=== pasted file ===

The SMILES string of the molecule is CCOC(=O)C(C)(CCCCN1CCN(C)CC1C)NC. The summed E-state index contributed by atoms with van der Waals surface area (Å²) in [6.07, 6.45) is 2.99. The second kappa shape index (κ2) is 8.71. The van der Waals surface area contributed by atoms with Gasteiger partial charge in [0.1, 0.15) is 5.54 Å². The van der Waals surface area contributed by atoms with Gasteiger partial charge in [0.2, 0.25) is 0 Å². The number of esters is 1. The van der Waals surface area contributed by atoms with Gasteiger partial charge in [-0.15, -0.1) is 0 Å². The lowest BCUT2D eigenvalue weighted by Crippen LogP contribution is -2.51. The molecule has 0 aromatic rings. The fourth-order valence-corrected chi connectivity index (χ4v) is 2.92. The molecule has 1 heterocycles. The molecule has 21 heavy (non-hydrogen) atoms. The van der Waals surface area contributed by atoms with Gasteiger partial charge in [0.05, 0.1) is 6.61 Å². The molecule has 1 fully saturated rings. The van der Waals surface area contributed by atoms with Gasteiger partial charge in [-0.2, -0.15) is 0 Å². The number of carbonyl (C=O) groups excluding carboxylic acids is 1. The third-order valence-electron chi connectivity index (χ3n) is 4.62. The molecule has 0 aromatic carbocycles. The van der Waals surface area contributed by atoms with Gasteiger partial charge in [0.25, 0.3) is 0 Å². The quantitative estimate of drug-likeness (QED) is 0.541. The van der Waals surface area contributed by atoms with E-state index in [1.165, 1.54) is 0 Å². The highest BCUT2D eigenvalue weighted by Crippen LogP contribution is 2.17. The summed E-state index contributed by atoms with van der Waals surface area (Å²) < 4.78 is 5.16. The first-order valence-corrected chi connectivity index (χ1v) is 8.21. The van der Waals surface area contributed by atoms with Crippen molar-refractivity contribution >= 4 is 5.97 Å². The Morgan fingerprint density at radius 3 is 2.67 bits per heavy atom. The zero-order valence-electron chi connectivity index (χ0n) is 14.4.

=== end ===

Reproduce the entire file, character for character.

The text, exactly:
The SMILES string of the molecule is CCOC(=O)C(C)(CCCCN1CCN(C)CC1C)NC. The summed E-state index contributed by atoms with van der Waals surface area (Å²) in [6.07, 6.45) is 2.99. The second kappa shape index (κ2) is 8.71. The van der Waals surface area contributed by atoms with Gasteiger partial charge in [0.1, 0.15) is 5.54 Å². The van der Waals surface area contributed by atoms with Gasteiger partial charge in [0.2, 0.25) is 0 Å². The number of esters is 1. The van der Waals surface area contributed by atoms with Gasteiger partial charge in [-0.15, -0.1) is 0 Å². The lowest BCUT2D eigenvalue weighted by Crippen LogP contribution is -2.51. The molecule has 0 aromatic rings. The fourth-order valence-corrected chi connectivity index (χ4v) is 2.92. The molecule has 1 heterocycles. The molecule has 21 heavy (non-hydrogen) atoms. The van der Waals surface area contributed by atoms with Gasteiger partial charge in [0.05, 0.1) is 6.61 Å². The molecule has 1 fully saturated rings. The van der Waals surface area contributed by atoms with Gasteiger partial charge in [-0.2, -0.15) is 0 Å². The number of carbonyl (C=O) groups excluding carboxylic acids is 1. The third-order valence-electron chi connectivity index (χ3n) is 4.62. The molecule has 0 aromatic carbocycles. The van der Waals surface area contributed by atoms with Gasteiger partial charge in [0.25, 0.3) is 0 Å². The quantitative estimate of drug-likeness (QED) is 0.541. The van der Waals surface area contributed by atoms with E-state index in [1.165, 1.54) is 0 Å². The highest BCUT2D eigenvalue weighted by Crippen LogP contribution is 2.17. The summed E-state index contributed by atoms with van der Waals surface area (Å²) < 4.78 is 5.16. The first-order valence-corrected chi connectivity index (χ1v) is 8.21. The van der Waals surface area contributed by atoms with Crippen molar-refractivity contribution >= 4 is 5.97 Å². The Morgan fingerprint density at radius 3 is 2.67 bits per heavy atom. The zero-order valence-electron chi connectivity index (χ0n) is 14.4.